The pharmaceutical industry and business lobbies also criticized the deal, saying that the revision to the Trade-Related Aspects of Intellectual Property Rights agreement, or TRIPS, leaves the door open for new challenges to their IP rights with the next pandemic.

“Intellectual property rights helped deliver Covid-19 vaccines in record time, and today the world is awash in vaccine doses,” said Myron Brilliant, executive vice president and head of international affairs at the U.S. Chamber of Commerce. “We can’t let this unfortunate measure set a precedent for undermining IP rights.”

The Pharmaceutical Research and Manufacturers of America said that vaccine makers have produced more than 13 billion doses and built sufficient capacity, but that “last-mile distribution challenges are causing countries around the world to destroy unused vaccines and turn away donations.”

“Rather than resolving these issues, diplomats spent the past year and a half arguing at the World Trade Organization over ways to undermine the very intellectual property rights that enabled hundreds of collaborations to produce the Covid-19 vaccines on a global scale,” the group said.

The Biden administration came out in support of an IP waiver for vaccines last year, at a time when Washington was under pressure to share American-made doses with developing nations.

But in the ensuing months, the U.S. kept itself largely out of the vaccine negotiations, leaving the European Union, the U.K. and Switzerland to lead talks with India and South Africa.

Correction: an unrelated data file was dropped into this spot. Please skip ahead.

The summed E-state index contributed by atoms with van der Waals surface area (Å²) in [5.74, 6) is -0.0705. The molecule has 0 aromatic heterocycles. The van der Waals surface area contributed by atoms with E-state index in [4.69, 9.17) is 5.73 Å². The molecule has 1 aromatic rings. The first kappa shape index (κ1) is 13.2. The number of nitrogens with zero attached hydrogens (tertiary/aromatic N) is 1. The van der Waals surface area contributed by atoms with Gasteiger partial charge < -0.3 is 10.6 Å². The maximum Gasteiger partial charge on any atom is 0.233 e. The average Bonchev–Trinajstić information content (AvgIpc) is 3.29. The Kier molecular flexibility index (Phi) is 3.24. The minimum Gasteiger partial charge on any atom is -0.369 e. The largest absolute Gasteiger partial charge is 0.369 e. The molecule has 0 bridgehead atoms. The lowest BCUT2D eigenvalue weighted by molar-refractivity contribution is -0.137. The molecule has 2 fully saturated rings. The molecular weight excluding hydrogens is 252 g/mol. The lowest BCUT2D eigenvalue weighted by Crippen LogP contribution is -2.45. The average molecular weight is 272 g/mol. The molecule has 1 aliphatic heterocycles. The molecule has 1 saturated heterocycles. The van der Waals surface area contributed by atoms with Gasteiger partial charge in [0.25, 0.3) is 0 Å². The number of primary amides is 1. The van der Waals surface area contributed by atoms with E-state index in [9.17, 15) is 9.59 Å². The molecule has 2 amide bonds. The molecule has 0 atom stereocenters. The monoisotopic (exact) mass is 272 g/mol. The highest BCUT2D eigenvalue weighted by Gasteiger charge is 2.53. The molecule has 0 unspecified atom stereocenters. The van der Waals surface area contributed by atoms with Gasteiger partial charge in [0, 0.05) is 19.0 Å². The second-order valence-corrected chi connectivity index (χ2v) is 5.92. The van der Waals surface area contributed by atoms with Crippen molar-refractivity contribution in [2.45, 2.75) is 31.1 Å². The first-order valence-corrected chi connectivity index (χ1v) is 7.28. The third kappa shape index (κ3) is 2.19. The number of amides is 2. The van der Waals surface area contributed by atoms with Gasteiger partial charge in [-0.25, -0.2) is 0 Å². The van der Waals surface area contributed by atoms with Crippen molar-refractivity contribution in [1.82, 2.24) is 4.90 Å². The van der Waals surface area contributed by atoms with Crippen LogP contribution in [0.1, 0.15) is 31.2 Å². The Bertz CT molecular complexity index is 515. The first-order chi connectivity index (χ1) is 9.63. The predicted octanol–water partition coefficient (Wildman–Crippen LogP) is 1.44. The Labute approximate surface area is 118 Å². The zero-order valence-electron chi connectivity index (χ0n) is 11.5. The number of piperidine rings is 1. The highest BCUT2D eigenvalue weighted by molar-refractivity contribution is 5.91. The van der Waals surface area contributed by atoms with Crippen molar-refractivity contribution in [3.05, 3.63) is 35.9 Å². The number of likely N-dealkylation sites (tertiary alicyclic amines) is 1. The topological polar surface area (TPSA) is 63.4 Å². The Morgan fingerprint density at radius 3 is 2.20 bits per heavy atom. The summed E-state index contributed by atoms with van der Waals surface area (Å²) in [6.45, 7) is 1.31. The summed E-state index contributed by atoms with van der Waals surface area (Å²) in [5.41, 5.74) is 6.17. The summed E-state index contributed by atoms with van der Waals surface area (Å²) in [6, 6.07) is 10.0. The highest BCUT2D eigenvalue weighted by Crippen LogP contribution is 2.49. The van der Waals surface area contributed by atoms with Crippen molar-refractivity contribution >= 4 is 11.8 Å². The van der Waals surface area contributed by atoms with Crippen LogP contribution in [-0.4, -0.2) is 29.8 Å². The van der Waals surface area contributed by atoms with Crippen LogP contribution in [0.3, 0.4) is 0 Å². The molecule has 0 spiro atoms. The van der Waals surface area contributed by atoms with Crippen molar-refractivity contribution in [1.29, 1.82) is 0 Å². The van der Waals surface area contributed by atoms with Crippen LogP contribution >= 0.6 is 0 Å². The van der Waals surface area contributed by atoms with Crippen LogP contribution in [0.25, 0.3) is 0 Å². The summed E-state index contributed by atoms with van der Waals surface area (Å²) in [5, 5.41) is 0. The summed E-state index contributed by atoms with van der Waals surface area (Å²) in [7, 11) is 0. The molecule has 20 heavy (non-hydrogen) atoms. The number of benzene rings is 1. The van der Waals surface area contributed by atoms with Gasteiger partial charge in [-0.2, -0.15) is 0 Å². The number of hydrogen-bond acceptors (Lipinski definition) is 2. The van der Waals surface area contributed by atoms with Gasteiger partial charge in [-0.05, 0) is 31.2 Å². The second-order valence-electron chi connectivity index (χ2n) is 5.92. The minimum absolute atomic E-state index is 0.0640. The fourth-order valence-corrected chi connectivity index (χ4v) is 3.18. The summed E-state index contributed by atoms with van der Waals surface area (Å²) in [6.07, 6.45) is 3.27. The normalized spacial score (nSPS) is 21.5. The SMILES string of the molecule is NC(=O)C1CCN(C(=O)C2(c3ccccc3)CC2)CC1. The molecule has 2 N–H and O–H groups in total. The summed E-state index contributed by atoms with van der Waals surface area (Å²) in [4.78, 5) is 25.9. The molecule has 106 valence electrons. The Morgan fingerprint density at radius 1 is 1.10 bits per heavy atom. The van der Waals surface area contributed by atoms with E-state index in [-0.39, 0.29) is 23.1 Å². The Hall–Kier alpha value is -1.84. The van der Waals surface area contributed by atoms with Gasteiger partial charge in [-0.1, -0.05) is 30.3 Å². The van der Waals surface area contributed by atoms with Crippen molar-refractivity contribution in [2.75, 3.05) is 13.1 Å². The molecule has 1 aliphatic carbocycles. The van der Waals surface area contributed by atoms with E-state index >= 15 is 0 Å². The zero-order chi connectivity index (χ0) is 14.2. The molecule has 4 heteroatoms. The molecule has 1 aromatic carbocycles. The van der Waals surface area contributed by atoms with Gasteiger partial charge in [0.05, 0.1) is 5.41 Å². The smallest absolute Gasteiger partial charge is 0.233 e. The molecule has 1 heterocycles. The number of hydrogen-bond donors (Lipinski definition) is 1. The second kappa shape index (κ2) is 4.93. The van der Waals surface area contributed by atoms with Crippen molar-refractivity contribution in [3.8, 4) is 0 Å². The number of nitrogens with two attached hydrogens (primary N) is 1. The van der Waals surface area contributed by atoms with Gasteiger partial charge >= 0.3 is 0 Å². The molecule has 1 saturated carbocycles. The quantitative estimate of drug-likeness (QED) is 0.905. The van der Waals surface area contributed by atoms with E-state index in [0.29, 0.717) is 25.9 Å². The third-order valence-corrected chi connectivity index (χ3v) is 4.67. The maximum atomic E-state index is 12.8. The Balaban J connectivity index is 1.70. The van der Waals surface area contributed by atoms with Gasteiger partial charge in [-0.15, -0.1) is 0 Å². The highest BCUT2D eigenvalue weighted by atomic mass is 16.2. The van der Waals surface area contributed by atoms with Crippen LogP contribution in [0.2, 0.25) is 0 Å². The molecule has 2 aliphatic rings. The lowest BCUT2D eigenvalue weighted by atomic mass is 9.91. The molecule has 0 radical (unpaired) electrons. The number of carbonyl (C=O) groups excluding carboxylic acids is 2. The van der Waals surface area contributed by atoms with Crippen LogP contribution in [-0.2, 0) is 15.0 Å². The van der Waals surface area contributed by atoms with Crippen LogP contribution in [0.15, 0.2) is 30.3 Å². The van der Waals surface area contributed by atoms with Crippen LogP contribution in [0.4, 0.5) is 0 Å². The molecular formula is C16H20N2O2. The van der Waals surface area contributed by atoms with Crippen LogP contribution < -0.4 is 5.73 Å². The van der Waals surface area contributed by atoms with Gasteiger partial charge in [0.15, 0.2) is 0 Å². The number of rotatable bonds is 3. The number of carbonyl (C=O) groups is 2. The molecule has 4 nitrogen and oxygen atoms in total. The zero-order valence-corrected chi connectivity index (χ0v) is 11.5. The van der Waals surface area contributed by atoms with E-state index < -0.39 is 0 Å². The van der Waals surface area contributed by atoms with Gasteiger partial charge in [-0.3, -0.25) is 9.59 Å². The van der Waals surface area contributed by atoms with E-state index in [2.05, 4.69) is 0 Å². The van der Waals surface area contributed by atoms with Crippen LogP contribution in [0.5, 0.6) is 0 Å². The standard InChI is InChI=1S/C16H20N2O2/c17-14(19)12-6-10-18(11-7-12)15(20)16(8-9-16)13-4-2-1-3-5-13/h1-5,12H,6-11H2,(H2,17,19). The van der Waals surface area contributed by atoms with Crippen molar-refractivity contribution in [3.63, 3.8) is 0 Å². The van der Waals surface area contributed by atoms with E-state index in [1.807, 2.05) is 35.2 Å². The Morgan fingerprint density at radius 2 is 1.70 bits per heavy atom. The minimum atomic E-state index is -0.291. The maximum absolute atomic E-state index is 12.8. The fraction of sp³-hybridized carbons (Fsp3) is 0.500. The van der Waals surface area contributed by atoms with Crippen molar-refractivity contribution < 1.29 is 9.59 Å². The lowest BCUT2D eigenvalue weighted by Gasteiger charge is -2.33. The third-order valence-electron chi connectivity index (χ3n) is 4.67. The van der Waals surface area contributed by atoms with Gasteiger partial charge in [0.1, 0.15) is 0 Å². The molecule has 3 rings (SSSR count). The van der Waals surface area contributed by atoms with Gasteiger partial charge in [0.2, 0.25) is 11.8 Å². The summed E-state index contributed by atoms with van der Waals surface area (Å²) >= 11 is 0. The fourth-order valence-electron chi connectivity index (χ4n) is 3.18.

“This agreement shows that we can work together to make the WTO more relevant to the needs of regular people,” U.S. Trade Representative

Katherine Tai

said. “The Biden administration will continue to work with WTO members, the private sector and other partners to expand vaccine manufacturing and distribution to facilitate the global health recovery.”

Even as some of the deals announced Friday morning had been watered down from their original proposals to get countries on board, some delegates said the outcome exceeded their expectations. The meeting took place at a time when the pandemic and the war in Ukraine are driving a deeper wedge between Western democracies and autocratic governments in Beijing and Moscow—and are widening the gap between rich and poor nations.

Piyush Goyal,

India’s commerce and industry minister, said Thursday that the ministers were united “in the spirit that the outcomes of the [meeting] are being watched by the world as a signal that the multilateral order is not broken.”

Caught between the U.S.-China rivalry and the policy differences between rich and poor nations, the WTO hadn’t produced any broad trade agreement since 2013. Its dispute-settlement system is broken with the U.S. blocking the appointment of judges to its high court, complaining about what it considers excessive interference in domestic policy.

As India, with its strong positions on key issues, captured the attention of delegates, China, a party in many WTO disputes over its trade nonmarket practices, kept out of the spotlight. It escaped the criticism of Western governments in fisheries and vaccine deals by offering to refrain from benefits given to developing nations, even as it still classifies itself as such, to the ire of U.S. officials.

Friday’s package also included a new road map for working toward the overhaul of the WTO itself. This plan is “a litmus test for WTO’s relevance in the world today,” said Timur Suleimenov, deputy chief of staff of Kazakhstan’s president, who served as chairman of this week’s meeting.

Write to Yuka Hayashi at [email protected]